Thursday, July 1, 2010

Elevator Operation 101: Ground Piles

Todays lesson in operating an elevator is about piling grain on the ground.  Even with three facilities with a combined storage capacity of 3.9 million bushels, there will be more wheat produced in the county than the elevators can hold, so the only option (other than turning away business) is to dump it on the ground. This is obviously not an ideal storage plan, as rain and heat will eventually cause spoilage, but for the short term it keeps the grain coming in. 

Grain piles are created by large augers powered by the PTO (power take-off) on a tractor.  If you've never seen a grain auger, picture the threaded portion of a screw - but much larger - inside a metal tube. When the threads turn, they push the grain through the tube and out the other end.

The trucks empty into a portable hopper - either a "swing-away hopper" (like the red one in the picture) rolled under the truck or a "portable pit" (blue) which has ramps that allow the truck to drive across it.  The hopper feeds the grain into a large auger which lifts it up and drops it onto a pile. 
You start with a small pile and end with a h-u-g-e pile like this:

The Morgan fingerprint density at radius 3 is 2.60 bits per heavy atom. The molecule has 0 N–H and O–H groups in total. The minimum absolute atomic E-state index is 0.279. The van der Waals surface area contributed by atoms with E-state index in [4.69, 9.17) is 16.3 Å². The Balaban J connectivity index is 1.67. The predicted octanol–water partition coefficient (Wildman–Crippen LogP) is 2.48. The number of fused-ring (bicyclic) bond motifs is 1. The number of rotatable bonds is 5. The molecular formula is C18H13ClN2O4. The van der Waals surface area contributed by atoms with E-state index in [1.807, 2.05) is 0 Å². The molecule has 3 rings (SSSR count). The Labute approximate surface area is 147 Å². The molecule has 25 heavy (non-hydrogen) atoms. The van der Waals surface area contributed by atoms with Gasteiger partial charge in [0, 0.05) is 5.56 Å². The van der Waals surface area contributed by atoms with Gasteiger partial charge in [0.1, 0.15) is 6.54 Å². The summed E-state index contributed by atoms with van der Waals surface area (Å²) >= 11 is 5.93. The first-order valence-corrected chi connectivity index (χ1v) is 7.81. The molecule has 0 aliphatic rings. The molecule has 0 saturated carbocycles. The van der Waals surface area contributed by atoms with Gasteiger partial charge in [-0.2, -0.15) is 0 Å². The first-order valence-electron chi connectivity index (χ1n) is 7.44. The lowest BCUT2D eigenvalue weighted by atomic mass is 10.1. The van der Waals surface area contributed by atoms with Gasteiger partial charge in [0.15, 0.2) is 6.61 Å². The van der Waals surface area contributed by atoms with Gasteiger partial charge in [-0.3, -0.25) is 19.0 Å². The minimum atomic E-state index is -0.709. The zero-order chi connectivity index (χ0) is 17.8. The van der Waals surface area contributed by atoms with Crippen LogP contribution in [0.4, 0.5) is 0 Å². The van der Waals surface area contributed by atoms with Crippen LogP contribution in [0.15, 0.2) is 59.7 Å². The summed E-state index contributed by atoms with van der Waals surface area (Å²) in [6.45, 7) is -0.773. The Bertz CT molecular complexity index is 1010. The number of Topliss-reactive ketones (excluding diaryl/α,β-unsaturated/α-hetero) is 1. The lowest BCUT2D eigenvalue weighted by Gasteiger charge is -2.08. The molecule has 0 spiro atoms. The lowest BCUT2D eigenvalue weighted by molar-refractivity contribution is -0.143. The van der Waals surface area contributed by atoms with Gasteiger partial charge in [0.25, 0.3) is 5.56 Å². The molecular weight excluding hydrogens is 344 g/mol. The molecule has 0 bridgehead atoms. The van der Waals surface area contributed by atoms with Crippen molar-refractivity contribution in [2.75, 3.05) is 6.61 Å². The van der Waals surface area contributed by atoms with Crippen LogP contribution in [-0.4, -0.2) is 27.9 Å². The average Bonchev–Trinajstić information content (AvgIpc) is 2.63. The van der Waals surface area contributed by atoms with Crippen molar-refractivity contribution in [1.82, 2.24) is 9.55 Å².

Because it takes longer to empty a truck into an auger than into the elevator, Dave has piles going in five different locations to try to keep traffic moving.  Naturally this calls for five tractors, five portable pits and five augers - which means fifteen times the breakdowns and repairs.  It certainly keeps everyone moving to keep all that equipment running during sixteen hour days. 

When harvest is complete and the grain is sold, the process will be reversed, all the wheat will be picked up, loaded into trucks or trains and shipped.  But that's a lesson for another day. 


  1. Great photos. They really help to tell the story. I didn't know they could/would store excess grain on the ground. That's interesting.

  2. Your pictures are very dramatic. This whole process is so interesting. I've seen those big wheat piles but I didn't understand them.